When you are looking to provide your family with the cleanest, safest and most delicious water possible in all the faucets of your home only a Whole House Water Filter will do. But just like your car’s air filter or the filter in your home’s A/C unit, the filters and tanks in a Whole House Water Filter do have finite lifespans.
Let’s take a look at some common questions associated with how long Whole House Water Filters last as well as the reasons why you need to maintain them.
What if I don’t change the filters within the system?
A car’s air filter prevents contaminants from entering into your engine. Similarly, the filters in the Whole House Water Filter by Filter Butler work to catch things like rust, silt and sediment from passing through to your water supply.
You are probably thinking, “What about contaminants and impurities like lead and chlorine?” These systems do remove and diminish these types of undesirables but it is important to recognize that advanced filtration systems – like Filter Butler’s – have multiple filtration components and for the sake of this topic specifically, we are going to concern our answer with the first filtration component, the sediment pre-filter.
If you don’t change the sediment pre-filter you will increase the likelihood that particulates like rust, sediment and silt will enter the water line. If these items pass through your pipes, shower heads, appliances and faucets, you could be decreasing the lifespan of these items as these particulates often increase the wear and tear of the water-using appliances within your home.
Additional risks of not changing the sediment pre-filter are awkward tastes and smells and water that will have increasingly less clarity the longer you wait. At the most extreme end, drinking turbid water carries the risk of consuming disease-causing organisms that cause health problems (read more: Health Concerns of Sediments in Water).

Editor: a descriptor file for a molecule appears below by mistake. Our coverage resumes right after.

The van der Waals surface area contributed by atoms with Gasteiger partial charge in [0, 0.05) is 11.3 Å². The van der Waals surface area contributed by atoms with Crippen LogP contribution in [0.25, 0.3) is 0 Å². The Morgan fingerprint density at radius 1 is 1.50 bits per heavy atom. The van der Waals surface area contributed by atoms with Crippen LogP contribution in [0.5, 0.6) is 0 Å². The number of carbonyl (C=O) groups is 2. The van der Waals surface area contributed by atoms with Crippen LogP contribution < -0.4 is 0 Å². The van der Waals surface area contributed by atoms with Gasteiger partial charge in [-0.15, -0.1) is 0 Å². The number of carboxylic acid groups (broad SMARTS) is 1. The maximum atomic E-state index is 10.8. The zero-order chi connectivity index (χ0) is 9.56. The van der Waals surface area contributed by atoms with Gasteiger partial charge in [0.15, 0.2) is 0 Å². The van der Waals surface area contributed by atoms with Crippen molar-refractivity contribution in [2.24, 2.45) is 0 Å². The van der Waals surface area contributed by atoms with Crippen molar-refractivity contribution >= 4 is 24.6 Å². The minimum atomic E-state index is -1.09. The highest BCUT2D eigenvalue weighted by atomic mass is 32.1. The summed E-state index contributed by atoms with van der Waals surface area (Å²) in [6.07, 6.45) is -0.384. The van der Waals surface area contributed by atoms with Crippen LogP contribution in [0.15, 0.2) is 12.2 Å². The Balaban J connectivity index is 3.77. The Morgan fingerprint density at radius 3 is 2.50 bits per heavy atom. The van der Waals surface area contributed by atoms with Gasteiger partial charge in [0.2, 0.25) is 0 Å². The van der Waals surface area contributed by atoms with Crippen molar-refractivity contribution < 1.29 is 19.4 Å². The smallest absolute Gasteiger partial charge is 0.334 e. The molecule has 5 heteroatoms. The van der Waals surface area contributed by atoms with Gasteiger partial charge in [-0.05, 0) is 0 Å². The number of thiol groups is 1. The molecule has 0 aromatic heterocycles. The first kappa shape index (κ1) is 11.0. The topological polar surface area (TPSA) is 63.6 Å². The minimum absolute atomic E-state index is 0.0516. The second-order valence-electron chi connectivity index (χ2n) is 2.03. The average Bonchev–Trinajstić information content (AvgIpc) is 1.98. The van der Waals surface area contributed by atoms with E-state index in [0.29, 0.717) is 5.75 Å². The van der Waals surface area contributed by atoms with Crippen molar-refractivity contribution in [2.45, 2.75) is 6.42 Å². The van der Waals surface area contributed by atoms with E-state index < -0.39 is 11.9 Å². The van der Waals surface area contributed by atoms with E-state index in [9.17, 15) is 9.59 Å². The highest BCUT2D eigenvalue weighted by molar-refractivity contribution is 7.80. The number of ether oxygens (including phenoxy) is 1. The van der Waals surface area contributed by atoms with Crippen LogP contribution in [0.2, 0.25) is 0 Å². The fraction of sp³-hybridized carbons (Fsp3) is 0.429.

How many replaceable filters does my Whole House System have?
The number of replaceable filters your Whole House Water Filter has depends on how many optional parts you purchase(d). As you can see on the graphic below, there are many filtration options (as indicated by an asterisk (*)).
However, the only filters that are replaceable are the aforementioned (and standard) sediment pre-filter and the optional sub-micron post filter. The rest of the filters on the Whole House Water Filter – activated carbon filter, copper-zinc and mineral stone filter, salt-free water softener and descaler, and UV filter – don’t have replaceable filters as do the sediment pre-filter and sub-micron post filter.
Here is the standard replacement schedule for these replaceable items:
- Sediment Pre-Filter: replace every three to six months
- Sub-Micron- Post-Filter: replace every nine to 12 months
Replacing the tanks
You now know that you should replace the sediment pre-filter every three to six months and the sub-micron post-filter every nine to 12 months (if you have one). However, it is also important to recognize that the tank itself needs to be replaced depending on the capacity:
Standard Whole House Water Filter
- Rated Capacity (FB300): 300,000 gallons or three years
- Rated Capacity (FB1,000): 1,000,000 gallons or 10 years
Salt-Free Water Softener
Rated Capacity: six years
Review of replacing filters within a Whole House Water Filter
Making the investment in a Whole House Water Filter from Filter Butler is an investment in the health of your family. Each time you drink water you’ll enjoy the peace of mind that you have the safest, best-tasting water possible. However, maintaining the equipment that provides this piece of mind is integral to allowing the components to work as intended.
If you have the most basic system, you’ll just need to replace the sediment pre-filter every three to six months as well as the tank every 300,000 gallons or three years or 1,000,000 gallons or 10 years, depending on which system you have.